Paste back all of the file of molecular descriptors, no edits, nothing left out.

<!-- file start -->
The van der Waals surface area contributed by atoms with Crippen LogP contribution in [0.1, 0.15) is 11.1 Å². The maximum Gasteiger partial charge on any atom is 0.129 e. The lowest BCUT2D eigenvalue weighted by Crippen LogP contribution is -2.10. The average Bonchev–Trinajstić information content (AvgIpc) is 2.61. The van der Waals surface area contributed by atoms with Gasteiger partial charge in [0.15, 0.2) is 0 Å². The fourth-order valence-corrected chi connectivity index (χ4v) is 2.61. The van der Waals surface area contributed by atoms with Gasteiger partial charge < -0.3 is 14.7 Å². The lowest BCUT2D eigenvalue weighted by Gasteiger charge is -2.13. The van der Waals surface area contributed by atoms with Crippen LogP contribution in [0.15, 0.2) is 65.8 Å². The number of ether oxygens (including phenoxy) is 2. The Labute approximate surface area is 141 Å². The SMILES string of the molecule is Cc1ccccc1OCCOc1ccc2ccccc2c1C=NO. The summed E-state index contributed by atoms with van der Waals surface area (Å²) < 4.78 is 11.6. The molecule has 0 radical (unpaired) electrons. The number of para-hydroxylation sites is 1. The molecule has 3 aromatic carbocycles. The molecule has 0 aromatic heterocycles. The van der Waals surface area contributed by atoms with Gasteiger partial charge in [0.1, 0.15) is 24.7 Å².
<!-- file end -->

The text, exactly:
The van der Waals surface area contributed by atoms with Crippen LogP contribution in [0.1, 0.15) is 11.1 Å². The maximum Gasteiger partial charge on any atom is 0.129 e. The lowest BCUT2D eigenvalue weighted by Crippen LogP contribution is -2.10. The average Bonchev–Trinajstić information content (AvgIpc) is 2.61. The van der Waals surface area contributed by atoms with Gasteiger partial charge in [0.15, 0.2) is 0 Å². The fourth-order valence-corrected chi connectivity index (χ4v) is 2.61. The van der Waals surface area contributed by atoms with Gasteiger partial charge < -0.3 is 14.7 Å². The lowest BCUT2D eigenvalue weighted by Gasteiger charge is -2.13. The van der Waals surface area contributed by atoms with Crippen LogP contribution in [0.15, 0.2) is 65.8 Å². The number of ether oxygens (including phenoxy) is 2. The Labute approximate surface area is 141 Å². The SMILES string of the molecule is Cc1ccccc1OCCOc1ccc2ccccc2c1C=NO. The summed E-state index contributed by atoms with van der Waals surface area (Å²) < 4.78 is 11.6. The molecule has 0 radical (unpaired) electrons. The number of para-hydroxylation sites is 1. The molecule has 3 aromatic carbocycles. The molecule has 0 aromatic heterocycles. The van der Waals surface area contributed by atoms with Gasteiger partial charge in [0.1, 0.15) is 24.7 Å².